Commodities

Commodities Outlook – March

Written by Andria Pichidi

USOIL prices have jumped higher over the past week, with UKOIL settling in over the $100 mark as Russia’s invasion of the Ukraine and the escalating tensions between the West and Russia spark supply concerns. Oil, natural gas and wheat are among those hit most hard, and bullion is emerging as the safe haven of choice against the background of stagflation fears and the fallout from sanctions aimed at Russian banks, but also having knock on effects.

Oil prices not surprisingly jumped over the past week, as Russia moved to invade Ukraine and prompted a raft of stiff sanctions from the West. Oil prices were already up nearly 70% on Friday and jumped further today, with USOIL and UKOIL futures clocking highs of $95.91 and $104.48 per barrel, according to Bloomberg charts. Oil shipping costs for key routes have also jumped higher as a result of Russia’s invasion in the Ukraine and sanctions, with Bloomberg reporting that shipowners are offering at least double the last transacted rate to carry so called ESPO crude amid the rise in risk to carrying cargoes amid the escalating crisis. Merchant vessels have reportedly been hit in the Black sea and the sanctions aimed at Russian banks, including the country’s central bank have prompted countries to look for alternatives to Russian oil.

USOIL headed to fresh 7.5-year highs of $101.50, up 6% on the session today. A surge of buying stepped in on the break of last week’s trend high of $100.54. The contract has since eased toward $100.30. The Ukraine war, stoking concerns over supplies, continues to support prices. BP and Shell are among the latest announcing plans to exit Russian operations, while importers of Russian oil are facing payment and delivery difficulties. Next Resistance aread for the asset are back to 2010-2013 highs, i.e. 102, 109, 113.

European natural gas prices surged as much as 36% today, before starting to stabilise, amid mounting concern over supply disruptions. Russia clearly didn’t like the government’s decision to halt the new pipeline, and as Germany strengthens its ties with Ukraine, the country is rethinking its energy strategy as it tries to prepare for likely shortages of gas in particular next winter, after officials said the country has enough reserves to get through this one. Clearly, the wider fallout of the escalating tensions between the West and Russia will leave many countries in Europe trying to reign in reliance on Russian oil and gas deliveries and fossil fuels in general. In the meantime, buyers also from Asia are trying to secure more crude from Saudi Arabia according to reports, while many will also be hoping for a conclusion of Iran’s nuclear deal, which according to a Iran is 98% complete.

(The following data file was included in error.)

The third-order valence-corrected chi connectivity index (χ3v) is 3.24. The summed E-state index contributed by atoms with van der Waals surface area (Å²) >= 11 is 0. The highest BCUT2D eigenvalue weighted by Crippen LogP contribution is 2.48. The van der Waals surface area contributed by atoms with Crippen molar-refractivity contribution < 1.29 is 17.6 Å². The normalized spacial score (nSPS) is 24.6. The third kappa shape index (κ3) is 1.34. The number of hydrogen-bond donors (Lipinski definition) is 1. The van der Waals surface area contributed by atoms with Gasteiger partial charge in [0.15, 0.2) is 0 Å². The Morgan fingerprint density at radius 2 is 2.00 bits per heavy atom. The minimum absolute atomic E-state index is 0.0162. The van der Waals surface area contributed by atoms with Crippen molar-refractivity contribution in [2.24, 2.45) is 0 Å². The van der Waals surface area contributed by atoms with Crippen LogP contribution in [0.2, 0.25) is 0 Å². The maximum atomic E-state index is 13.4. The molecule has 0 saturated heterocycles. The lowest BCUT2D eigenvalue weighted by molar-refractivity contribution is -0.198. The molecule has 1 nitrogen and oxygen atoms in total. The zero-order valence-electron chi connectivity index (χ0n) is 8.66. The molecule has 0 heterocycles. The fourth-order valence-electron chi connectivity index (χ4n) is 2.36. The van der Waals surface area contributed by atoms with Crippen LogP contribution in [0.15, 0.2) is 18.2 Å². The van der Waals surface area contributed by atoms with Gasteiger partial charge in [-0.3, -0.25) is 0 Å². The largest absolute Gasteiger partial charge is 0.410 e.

Gold meanwhile is emerging as the safe haven asset of choice in a world that looks very different from last Monday’s. Bullion is heading for the biggest monthly gain in 9 months, and ended February with a gain of more than 5% and clearly over $1,900Stagflation concerns are clouding over central bank outlooks and bullion is trading at $1,917, as investors weigh the impact of sanctions. Even defensive bonds and stocks don’t seem safe enough after Russia put nuclear deterrent forces on high alert. Gold prices rose more than 6% last year, the most since May 2020 after seeing an 18-month high of $1,974 last week. Next Resistance aread for the asset are back to 2020 highs, i.e. 1950, 1975, 2000 and 2016.

The escalation of tensions and Russia’s increasing isolation has also sparked supply concerns for other commodities, with prices for aluminium, wheat and palladium all rising further today. Wheat advanced to levels not seen in more than 13 years, aluminium prices hit a new record and with the risk that exports from Russia will drop off sharply, palladium jumped more than 4%. Palladium is used in engine exhausts to reduce emission, and around 25%-30% of the world’s supply is mined in Siberia.

Looking ahead, mounting concern that developments will hit the global recovery could limit the upside for industrial metals in particular and add to volatility.

About the author

Andria Pichidi

Having completed her five-year-long studies in the UK, Andria Pichidi has been awarded a BSc in Mathematics and Physics from the University of Bath and a MSc degree in Mathematics, while she holds a postgraduate diploma (PGdip) in Actuarial Science from the University of Leicester.

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